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Thought Projectors 3

August 30, 2016

It’s been a while since I’ve done one of these but a very short notice reviewing gig deprived me of the couple of days in which I had planned to write something a bit more substantial. I have also come to the end of my slate of reviews for external publication meaning that, like the ocean in Tarkovsky’s Solaris, I languish in the doldrums of structureless being and wait for the arrival of new projects and inspirations.

Speaking of projects, I am currently in the process of taking another look at my semi-mythical history of the New Weird.  I started it a couple of years ago and stopped when I quit Twitter back in 2015. Since then, the project has expanded to about 35,000 words and contracted back down to about 10,000 words before stabilising somewhere in between. One of the interesting things about the New Weird project is the way it has interfaced with the rest of my thinking about science fiction, fantasy and the construction of cultural history. Some of the ideas have since gone into Interzone columns but the process of writing those columns has itself had an impact on the project as I’ve returned to the original text and revised it based upon the changes in my mood and thinking. For a while, I was happy to sit on the project indefinitely as a) I didn’t want to open my mouth about science fiction in public without the kind of 6 month bumper provided by the Future Interrupted time-delay, and b) I was happy having that large project sit at the back of my head like a creative sub-conscious. I guess the question is whether I want that sub-conscious to remain sub-conscious or whether I want to bring it out into the open, making the entire thing conscious, and move on to develop something else. Dunno. Will see.

Anyway… on with the things that have been occupying my mind of late. Warning, some of these videos are quite long but all of them are awesome.




This not particularly recent piece by Terrence Rafferty is the type of essay that got me interested in criticism in the first place. Ostensibly a review of several recent works of crime fiction written by women, the article steps back from its supposed subject matter and provides an overview of an entire field. Now… this in and of itself is something of an accomplishment as the essay touches on dozens of books and manages to say something interesting about nearly all of them. However, what makes this type of critical writing enjoyable is the critic’s willingness to take a further step back and consider what the world of 21st Century female-authored crime fiction can tell us about the way that women see themselves at this point in history. The funny thing about this type of question is that while there have been countless essays written about the state of contemporary masculinity as viewed through books and films, it is still quite rare to see lengthy critical essays ask those types of questions about femininity or the female condition.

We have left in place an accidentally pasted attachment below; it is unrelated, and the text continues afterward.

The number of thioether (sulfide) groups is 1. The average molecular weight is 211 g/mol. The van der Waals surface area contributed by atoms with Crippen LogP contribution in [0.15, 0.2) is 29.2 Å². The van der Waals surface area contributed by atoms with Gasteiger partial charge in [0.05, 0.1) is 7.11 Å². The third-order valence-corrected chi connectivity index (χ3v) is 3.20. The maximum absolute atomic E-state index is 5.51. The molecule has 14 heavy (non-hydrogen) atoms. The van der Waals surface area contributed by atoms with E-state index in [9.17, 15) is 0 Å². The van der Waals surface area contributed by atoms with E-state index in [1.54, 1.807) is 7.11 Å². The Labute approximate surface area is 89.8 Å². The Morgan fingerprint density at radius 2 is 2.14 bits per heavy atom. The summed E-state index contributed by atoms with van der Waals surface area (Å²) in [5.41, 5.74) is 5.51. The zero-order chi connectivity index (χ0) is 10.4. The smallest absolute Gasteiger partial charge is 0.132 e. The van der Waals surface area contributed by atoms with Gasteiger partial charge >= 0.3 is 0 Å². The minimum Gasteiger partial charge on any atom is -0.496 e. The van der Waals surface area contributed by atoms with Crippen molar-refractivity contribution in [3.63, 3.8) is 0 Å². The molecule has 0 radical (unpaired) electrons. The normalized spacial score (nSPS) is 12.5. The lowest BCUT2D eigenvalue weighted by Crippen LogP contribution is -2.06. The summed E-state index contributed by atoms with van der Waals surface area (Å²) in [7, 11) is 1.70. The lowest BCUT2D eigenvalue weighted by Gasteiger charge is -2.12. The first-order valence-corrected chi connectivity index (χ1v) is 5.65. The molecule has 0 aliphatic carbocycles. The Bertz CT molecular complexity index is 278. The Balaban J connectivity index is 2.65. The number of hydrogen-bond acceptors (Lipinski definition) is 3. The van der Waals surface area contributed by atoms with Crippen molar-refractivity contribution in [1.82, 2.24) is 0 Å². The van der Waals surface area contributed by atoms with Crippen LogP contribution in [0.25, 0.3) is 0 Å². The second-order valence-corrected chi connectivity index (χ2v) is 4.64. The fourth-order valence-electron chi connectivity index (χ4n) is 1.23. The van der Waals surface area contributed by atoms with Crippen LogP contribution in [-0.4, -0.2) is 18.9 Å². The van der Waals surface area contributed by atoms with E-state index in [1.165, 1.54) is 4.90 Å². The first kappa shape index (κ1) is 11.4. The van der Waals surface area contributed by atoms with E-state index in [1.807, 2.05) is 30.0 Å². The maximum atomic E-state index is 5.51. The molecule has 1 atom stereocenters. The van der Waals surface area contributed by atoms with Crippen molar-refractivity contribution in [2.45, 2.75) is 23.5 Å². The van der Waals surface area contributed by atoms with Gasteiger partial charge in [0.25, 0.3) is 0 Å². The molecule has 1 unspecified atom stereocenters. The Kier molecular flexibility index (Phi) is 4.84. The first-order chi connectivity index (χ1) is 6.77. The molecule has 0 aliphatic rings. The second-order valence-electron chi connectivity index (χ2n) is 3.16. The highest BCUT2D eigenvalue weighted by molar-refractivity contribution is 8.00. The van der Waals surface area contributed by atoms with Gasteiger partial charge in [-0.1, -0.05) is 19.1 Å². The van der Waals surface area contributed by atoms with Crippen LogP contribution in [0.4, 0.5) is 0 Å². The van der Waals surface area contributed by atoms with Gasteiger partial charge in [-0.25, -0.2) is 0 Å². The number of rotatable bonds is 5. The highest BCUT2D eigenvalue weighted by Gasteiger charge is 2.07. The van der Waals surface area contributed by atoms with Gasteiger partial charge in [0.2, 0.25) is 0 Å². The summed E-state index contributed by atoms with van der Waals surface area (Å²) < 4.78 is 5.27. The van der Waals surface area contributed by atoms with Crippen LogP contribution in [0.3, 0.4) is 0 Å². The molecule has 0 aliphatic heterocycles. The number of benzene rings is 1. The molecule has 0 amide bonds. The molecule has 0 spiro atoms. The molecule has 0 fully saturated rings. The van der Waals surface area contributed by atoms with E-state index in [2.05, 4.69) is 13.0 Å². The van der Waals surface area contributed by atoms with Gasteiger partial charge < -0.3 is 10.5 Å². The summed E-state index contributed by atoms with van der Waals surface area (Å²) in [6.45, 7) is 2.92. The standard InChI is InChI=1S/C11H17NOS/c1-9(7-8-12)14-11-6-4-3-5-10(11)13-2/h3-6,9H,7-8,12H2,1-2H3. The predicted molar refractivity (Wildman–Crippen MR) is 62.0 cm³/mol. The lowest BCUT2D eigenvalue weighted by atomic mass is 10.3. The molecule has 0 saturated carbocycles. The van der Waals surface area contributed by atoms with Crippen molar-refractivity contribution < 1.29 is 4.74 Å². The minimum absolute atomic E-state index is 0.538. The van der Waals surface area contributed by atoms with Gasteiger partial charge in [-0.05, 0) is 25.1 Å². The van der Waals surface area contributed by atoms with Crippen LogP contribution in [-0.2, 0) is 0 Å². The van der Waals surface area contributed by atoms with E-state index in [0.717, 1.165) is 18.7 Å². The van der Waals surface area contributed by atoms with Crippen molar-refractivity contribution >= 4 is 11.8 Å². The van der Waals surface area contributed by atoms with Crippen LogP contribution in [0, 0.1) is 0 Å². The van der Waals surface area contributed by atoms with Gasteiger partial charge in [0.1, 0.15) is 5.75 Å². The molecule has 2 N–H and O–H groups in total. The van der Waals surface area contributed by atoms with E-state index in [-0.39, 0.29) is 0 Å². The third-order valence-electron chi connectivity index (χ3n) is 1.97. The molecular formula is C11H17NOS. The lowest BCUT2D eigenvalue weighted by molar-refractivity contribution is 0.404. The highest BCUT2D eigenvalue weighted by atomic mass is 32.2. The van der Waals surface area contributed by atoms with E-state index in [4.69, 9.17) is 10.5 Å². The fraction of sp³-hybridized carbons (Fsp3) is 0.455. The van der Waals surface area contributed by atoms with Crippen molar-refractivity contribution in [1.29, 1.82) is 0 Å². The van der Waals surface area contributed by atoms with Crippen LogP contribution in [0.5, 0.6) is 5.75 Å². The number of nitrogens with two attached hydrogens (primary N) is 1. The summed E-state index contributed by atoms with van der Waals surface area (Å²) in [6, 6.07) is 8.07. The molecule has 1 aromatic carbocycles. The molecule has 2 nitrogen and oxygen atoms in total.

People discussing criticism often assume that the basic building block of critical practice is the review and that critics must therefore be in the business of articulating opinions about individual cultural objects. While I don’t think this is wrong per se, I think it is an understanding of critical practice that is overly reliant on images of critics as either academic researchers who learn everything there is to know about a particular text or cultural gatekeepers who assess new works and offer their opinions as to which ones are worthy of consideration. Pieces like Rafferty’s throw a third model into the mix, that of the critic as a storyteller who provides you with a cultural context that can inform both your understanding of particular texts and your choices as to which texts you choose to read.

I own quite a lot of published criticism and while I enjoy a well-written and insightful review, the pieces that keep me coming back are those that tell me how that cultural object fits into a wider world. To some extent, the exact nature of the object in question is neither here nor there… What I want to know about is the world that produced the object in the first place.

I’ll return to this issue later on but I think it’s worth bearing this idea in mind when thinking about how cultural products are marketed and how different cultural spaces attend to different types of narrative.



This relatively recent piece by Elif Batuman gets very close to articulating my exact position on this summer’s attempted reboot of the Ghostbusters franchise. This was a film that I desperately wanted to like as I adore all of the actors, I adore the creative team behind the project, and I desperately want something… anything… to shake up the bottomless horror that Hollywood’s summer output has become. Much to my chagrin, I found Ghostbusters 2016 to be a frustratingly slapdash affair in that neither the world nor the characters seemed to have been given enough room in which to breathe. Watching the film was a bit like wandering around a ruined priory in that you could see where the character arcs and world-building were supposed to have gone but you really had to use your imagination and good will to force the entire thing into a recognisable shape. For example, I don’t understand why the film spends a good 25 minutes dealing with Kristen Wiig’s lack of faith in ghosts only to not pay that amount of character-building off either in a scene where she rebuilds her friendship with Melissa McCarthy’s character or in a scene where she has to convince people in authority that ghosts actually exist. If Kristen Wiig’s relationship with either the supernatural or being believed is not going to provide the film with an emotional spine, why spend that amount of time establishing it? In truth, I suspect that there’s a version of this film where the entire film hinges on Wiig’s character (and women in general) being believed and accepted as authorities in their own right but the relevant scenes never made it into the final edit.

Batuman also raises an interesting question as to the film’s political message. She correctly points out that the original film is all about private enterprise shaming public sector fools but the remake is arguably just as right-wing in its own way. Batuman argues that the new Ghostbusters are probably Clinton supporters because while they are — by their own admission — dumped on the entire time, they also want the world to stay exactly as it is.